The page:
I can’t say I ever feared for my safety when dealing with sharks. Granted, when the visibility is down and one just “feels” there is a (large) shark within a few meters but can’t see it, can be a bit disturbing. Or trying to interact with sharks at night without the use of flashlights, only using moon and star light.

– You are a DAN member and an Oxygen Provider Instructor and since long committed to diver’s safety… which is your personal vision in order to increase dive safety?

I would applaud to a program, mandatory to every novice diver, that teaches how to safely interact with sharks, to make people understand what they do wrong when getting bitten thus educate about prevention. There is no dangerous sharks, but dangerous situation, created by us. Making divers aware and proficient, they could act as the messengers the sharks need too badly. Spreading the word about the true nature of sharks, is probably the single most important fact to get them protected. And the more divers believe in it, and actually felt it while interacting with them, the better the chances for these animals would be. I have never seen a single diver who did not want to talk about sharks to non-divers, letting them know what he or she knows.

“There is no dangerous sharks, but dangerous situation, created by us.”


– Some special tip to divers and free-divers approaching sharks?

If one feels threatened, one should always get in a vertical position, underwater and at the surface, try to move the legs as minimal as possible (sharks compare us with known objects and some pressure wave indicates a “tail of some sort” which will then be investigated, and mouthed on rare occasions), keep focusing on the shark(s) and turn with it/them. Our research showed that sharks stay significantly further away when being in a vertical rather than a horizontal position. Should a shark’s interest be stronger than its natural fear (the animal oversteps its inner circle, inner threshold of hesitation), and be in touching distance (reachable with an outstretched arm, but without bending the upper body forward), I recommend FACE-GUIDE-PUSH-MOVE. Keep facing the shark, guide or push it around or away from you, and if that fails and the shark still comes close(r), move towards the animal. Although sharks don’t know what we are, moving towards them implies some type of predator. Should everything fail and one needs to be more drastic, one should slightly (!) touch the shark’s gills. Again, they don’t know what we are, but understand the signal. Whenever sharks try to kill each other, they go after the gills.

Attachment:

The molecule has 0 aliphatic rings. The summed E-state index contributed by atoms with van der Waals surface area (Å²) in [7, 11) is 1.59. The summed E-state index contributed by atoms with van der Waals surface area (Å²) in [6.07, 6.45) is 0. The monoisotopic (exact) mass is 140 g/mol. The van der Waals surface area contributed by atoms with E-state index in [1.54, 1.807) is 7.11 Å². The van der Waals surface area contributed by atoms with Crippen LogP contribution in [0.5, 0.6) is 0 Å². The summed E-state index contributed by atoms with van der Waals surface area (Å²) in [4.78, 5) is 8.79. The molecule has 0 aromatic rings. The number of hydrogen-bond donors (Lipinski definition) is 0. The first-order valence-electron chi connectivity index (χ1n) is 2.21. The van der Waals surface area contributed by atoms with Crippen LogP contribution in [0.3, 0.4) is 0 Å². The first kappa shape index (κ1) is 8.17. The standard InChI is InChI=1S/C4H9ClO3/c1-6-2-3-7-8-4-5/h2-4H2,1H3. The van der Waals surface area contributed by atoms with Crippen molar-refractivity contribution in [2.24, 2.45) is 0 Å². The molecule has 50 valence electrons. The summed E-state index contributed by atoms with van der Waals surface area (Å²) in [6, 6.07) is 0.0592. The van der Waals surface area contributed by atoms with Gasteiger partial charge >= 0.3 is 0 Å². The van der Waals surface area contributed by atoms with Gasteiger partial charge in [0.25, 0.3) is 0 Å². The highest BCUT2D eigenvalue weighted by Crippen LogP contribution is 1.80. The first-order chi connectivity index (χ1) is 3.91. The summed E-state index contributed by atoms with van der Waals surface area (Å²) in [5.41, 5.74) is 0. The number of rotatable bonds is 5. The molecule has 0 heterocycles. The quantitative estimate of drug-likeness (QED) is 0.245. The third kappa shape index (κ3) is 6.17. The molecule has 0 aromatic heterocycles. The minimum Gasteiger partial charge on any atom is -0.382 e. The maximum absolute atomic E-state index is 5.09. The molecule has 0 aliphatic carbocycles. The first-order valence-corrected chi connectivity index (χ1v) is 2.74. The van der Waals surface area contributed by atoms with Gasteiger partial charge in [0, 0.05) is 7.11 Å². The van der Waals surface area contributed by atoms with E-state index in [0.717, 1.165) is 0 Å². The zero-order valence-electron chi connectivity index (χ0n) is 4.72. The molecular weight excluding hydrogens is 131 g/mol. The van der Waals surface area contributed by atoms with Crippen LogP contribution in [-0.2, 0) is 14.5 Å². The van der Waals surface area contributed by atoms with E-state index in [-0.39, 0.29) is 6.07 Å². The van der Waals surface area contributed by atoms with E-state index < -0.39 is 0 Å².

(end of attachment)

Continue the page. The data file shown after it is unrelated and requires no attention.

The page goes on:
– Your favourite dive-site?

Tiger Beach, Bahamas. I love Tiger Beach for the variety of sharks and, especially there, I can hang out with tiger sharks, one of the biggest babies put there. Tigers are totally misunderstood. They are just like big Danes which also think they are lapdogs.


Erich Ritter facts

  • PADI Instructor
  • DAN Oxygen Provider Instructor
  • Ph.D. from Zurich University in “Behavioral Ecology”
  • Post-doc at the University of Miami’s Rosenschiel School
  • Head of SharkSchool™
  • Chairman of SAVN™ Shark Accident Victim Network, a non-profit organization to help shark victims
  • Starring the cult movie Sharkwater, winner of 40 international awards, with Paul Watson (Sea Shepherds) and
  • Investigator for GSAF – Global Shark Attack Files